Within days of rescuing hundreds of women and children from the Sambisa Forest where they were being held captive by the Boko Haram, the Nigerian military rescued 160 more women and girls from the camps of the extremist group.
According to CNN, Sani Usman, army spokesman, said, “We are still working to verify the actual number of the rescued hostages, but I can say they include around 60 women and 100 children.”
Nine separate militant camps in the forest were targeted by the troops. A soldier and a woman, in addition to many others, lost their lives in the encounter. Among the injured were four soldiers and eight women who suffered gunshot wounds.
Usman added that upon evacuation, the rescued hostages were being transported to a safety zone for screening, according to The Guardian.
“Many of those kidnapped have undergone psychological trauma and indoctrination,” a spokesman said.
The most recent release comes after almost 300 people, including 200 girls and 93 women, were rescued from the Sambisa Forest. However, the group rescued did not include the schoolgirls that the group had kidnapped from the northeast town of Chibok on April 2014.
The kidnapping of the “Chibok girls” elicited public remonstration and global outcry. A social movement under the hashtag #BringBackOurGirls was started. Boko Haram, whose English translation is “Western education is forbidden” in the Hausa language has come under public attention since they seized over 270 girls from the Government Secondary School in Chibok.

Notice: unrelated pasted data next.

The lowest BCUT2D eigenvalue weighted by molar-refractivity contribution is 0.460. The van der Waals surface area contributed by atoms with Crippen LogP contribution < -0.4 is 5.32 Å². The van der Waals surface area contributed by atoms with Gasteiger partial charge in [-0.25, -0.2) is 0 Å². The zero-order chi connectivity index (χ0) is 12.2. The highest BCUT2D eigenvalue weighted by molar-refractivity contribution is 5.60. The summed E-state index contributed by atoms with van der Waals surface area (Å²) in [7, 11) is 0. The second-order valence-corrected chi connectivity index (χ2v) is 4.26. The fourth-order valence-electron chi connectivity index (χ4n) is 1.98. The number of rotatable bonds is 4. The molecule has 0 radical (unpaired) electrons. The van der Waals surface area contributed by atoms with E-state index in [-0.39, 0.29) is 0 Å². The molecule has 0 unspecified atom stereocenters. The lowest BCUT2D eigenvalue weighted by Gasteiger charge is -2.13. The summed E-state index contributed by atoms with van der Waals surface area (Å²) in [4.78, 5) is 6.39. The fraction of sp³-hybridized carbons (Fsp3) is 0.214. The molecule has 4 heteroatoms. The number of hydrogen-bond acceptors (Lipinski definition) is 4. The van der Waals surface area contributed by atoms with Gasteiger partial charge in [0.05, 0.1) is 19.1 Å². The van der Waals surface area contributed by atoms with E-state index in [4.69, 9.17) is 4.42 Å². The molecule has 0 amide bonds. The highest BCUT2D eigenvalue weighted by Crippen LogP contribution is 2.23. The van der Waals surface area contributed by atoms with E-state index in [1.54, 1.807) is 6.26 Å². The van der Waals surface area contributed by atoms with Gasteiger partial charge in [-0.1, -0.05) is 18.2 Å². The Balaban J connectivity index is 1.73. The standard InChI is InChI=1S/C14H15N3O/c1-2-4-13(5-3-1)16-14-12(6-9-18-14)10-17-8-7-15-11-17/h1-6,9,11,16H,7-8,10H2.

The extremists had taken the girls to the forest. Dozens were able to escape. According to the website of Bring Back Our Girls, approximately 230 girls are still missing.
Boko Haram’s captives, which include girls, women and young men, are used as sex slaves and soldiers. With a multinational attack launched at the end of January that led to several firefighters fleeing, many hostages were able to escape.
Nigerian president Goodluck Jonathan, who lost the elections on March 28, said at a regional meeting of customs officials on Thursday that he will “hand over a Nigeria completely free of terrorist strongholds.”
His defeat came as a result of military failures and his casual approach towards the issue of Boko Haram kidnappings.
Jonathan will be succeeded by former military dictator Muhammadu Buhari, who will be sworn in on May 29.
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